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City negotiates to reopen airport bar, restaurant

The city is talking with a large food service company about reopening the restaurant and bar in the airport terminal building. (Lisa Dunlap Photo)

Copyright © 2021 Roswell Daily Record

The city of Roswell is negotiating with a large food service company to run the grill and bar for the Roswell Air Center terminal building, as well as develop a “micro market” so travelers can grab a sandwich or other food from vending machines or some other type of convenience setting.

According to information from Steve Christopher, deputy director of the Air Center, the city is in talks with Summit Food Service LLC to run the first-floor food service area that operated as the Flight Lounge for only about three months before the pandemic and its restrictions on commercial airline flights and restaurant operations required its closure.

The Ragsdale family, which runs Pecos Flavors Winery & Bistro and The Liberty, had opened the Flight Lounge bar in December 2019 and its restaurant in January 2020 before having to close on March 18, 2020, due to the pandemic.

The group was asked by the city to run the bar and food service in February 2017 after the city’s Request for Proposals for a restaurant operator did not return responses that the city considered to be viable. The Roswell City Council approved the lease and business arrangement in March 2018.

Josh Ragsdale, an owner with Pecos Flavors Winery, said that his company was not running the airport restaurant because “COVID is still in effect and lack of staffing.”

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He said he had no comment on whether his group had been interested in current negotiations.

Rene Ruiz, Summit district manager, said that the company is in final negotiations with the city, depending on the approval of city councilors and city leadership.

“If all goes as anticipated, we will try to open around Nov. 1,” said Ruiz.

He said that the company is intending to run the bar, with a snack menu offered there, and operate a grill with a casual dining menu offering such items as hamburgers, steak sandwiches and salads.

He said the company also wants to offer food products, beers and wines produced locally “to help small businesses in the area.”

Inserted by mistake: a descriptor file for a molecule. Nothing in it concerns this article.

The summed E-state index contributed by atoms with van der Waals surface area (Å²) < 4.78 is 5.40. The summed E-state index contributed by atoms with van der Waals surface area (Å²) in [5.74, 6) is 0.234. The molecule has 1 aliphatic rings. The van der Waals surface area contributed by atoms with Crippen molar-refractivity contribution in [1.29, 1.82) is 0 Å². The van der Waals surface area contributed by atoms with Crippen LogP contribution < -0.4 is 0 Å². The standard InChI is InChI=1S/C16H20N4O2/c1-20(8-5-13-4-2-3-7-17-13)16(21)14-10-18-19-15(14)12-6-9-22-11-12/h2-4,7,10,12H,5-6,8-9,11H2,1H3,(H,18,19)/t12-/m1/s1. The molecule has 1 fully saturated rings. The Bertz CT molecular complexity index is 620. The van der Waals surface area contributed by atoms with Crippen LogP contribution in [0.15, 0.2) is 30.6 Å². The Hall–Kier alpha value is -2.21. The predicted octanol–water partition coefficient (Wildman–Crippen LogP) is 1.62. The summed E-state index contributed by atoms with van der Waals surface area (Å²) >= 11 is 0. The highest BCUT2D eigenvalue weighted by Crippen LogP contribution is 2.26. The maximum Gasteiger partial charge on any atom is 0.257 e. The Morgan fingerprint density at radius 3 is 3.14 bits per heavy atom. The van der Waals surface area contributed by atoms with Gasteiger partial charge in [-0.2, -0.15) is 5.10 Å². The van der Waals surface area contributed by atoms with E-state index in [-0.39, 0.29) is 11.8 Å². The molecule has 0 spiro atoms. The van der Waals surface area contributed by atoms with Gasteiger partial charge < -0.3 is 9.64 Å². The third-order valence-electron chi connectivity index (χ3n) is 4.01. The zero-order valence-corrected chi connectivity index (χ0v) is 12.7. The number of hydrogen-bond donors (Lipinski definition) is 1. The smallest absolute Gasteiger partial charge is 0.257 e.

As phase two, which could start soon after obtaining the contract or a while later depending on equipment availability and other factors, the company also intends to offer a “micro market” inside the secure passenger area.

Ruiz explained the micro market is intended at first to be vending machines offering sandwiches and other food items. If the city enlarges the secure passenger area as has been discussed, Ruiz said, then the micro market could expand as well into a small, convenience-type store like those found in other airport terminals. Ruiz said Summit intends to pay for renovations.

Summit has been running the food operations for Eastern New Mexico University-Roswell since early 2021, according to Development Director Donna Oracion.

Summit’s parent company is the international Elior Group. Ruiz said it runs food operations in airports in France and Mexico, as well as in major cities in the United States.

The website for Elior North America indicates that it operates under various business names, including Summit, and it provides catering operations and also food operations inside higher education institutions, K-12 schools, senior living and health care facilities, cultural buildings such as art galleries and museums, and professional buildings.

Ruiz said Summit’s clients in this area include the International Law Enforcement Academy (ILEA), Chaves County, New Mexico Youth Challenge Academy and several K-12 school districts.

Lisa Dunlap can be reached at 575-622-7710, ext. 351, or at reporter02@rdrnews.com.

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Lisa Dunlap is a general assignment reporter for the Roswell Daily Record.